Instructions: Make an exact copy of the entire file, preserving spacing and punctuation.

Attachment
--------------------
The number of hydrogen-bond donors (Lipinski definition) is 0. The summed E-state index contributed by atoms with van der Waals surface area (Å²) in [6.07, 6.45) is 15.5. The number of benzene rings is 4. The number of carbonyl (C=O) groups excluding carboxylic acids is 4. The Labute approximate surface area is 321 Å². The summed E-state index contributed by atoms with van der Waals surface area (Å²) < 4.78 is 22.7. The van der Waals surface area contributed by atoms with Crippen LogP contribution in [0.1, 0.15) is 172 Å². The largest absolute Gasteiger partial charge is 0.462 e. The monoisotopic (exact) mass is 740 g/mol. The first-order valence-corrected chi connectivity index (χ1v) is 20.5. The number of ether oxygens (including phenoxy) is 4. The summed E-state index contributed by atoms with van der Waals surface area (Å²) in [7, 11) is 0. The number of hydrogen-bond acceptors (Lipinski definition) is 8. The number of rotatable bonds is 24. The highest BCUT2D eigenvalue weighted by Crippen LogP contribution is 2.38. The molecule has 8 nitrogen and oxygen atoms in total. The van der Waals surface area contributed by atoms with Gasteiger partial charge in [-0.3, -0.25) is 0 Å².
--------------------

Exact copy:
The number of hydrogen-bond donors (Lipinski definition) is 0. The summed E-state index contributed by atoms with van der Waals surface area (Å²) in [6.07, 6.45) is 15.5. The number of benzene rings is 4. The number of carbonyl (C=O) groups excluding carboxylic acids is 4. The Labute approximate surface area is 321 Å². The summed E-state index contributed by atoms with van der Waals surface area (Å²) < 4.78 is 22.7. The van der Waals surface area contributed by atoms with Crippen LogP contribution in [0.1, 0.15) is 172 Å². The largest absolute Gasteiger partial charge is 0.462 e. The monoisotopic (exact) mass is 740 g/mol. The first-order valence-corrected chi connectivity index (χ1v) is 20.5. The number of ether oxygens (including phenoxy) is 4. The summed E-state index contributed by atoms with van der Waals surface area (Å²) in [7, 11) is 0. The number of hydrogen-bond acceptors (Lipinski definition) is 8. The number of rotatable bonds is 24. The highest BCUT2D eigenvalue weighted by Crippen LogP contribution is 2.38. The molecule has 8 nitrogen and oxygen atoms in total. The van der Waals surface area contributed by atoms with Gasteiger partial charge in [-0.3, -0.25) is 0 Å².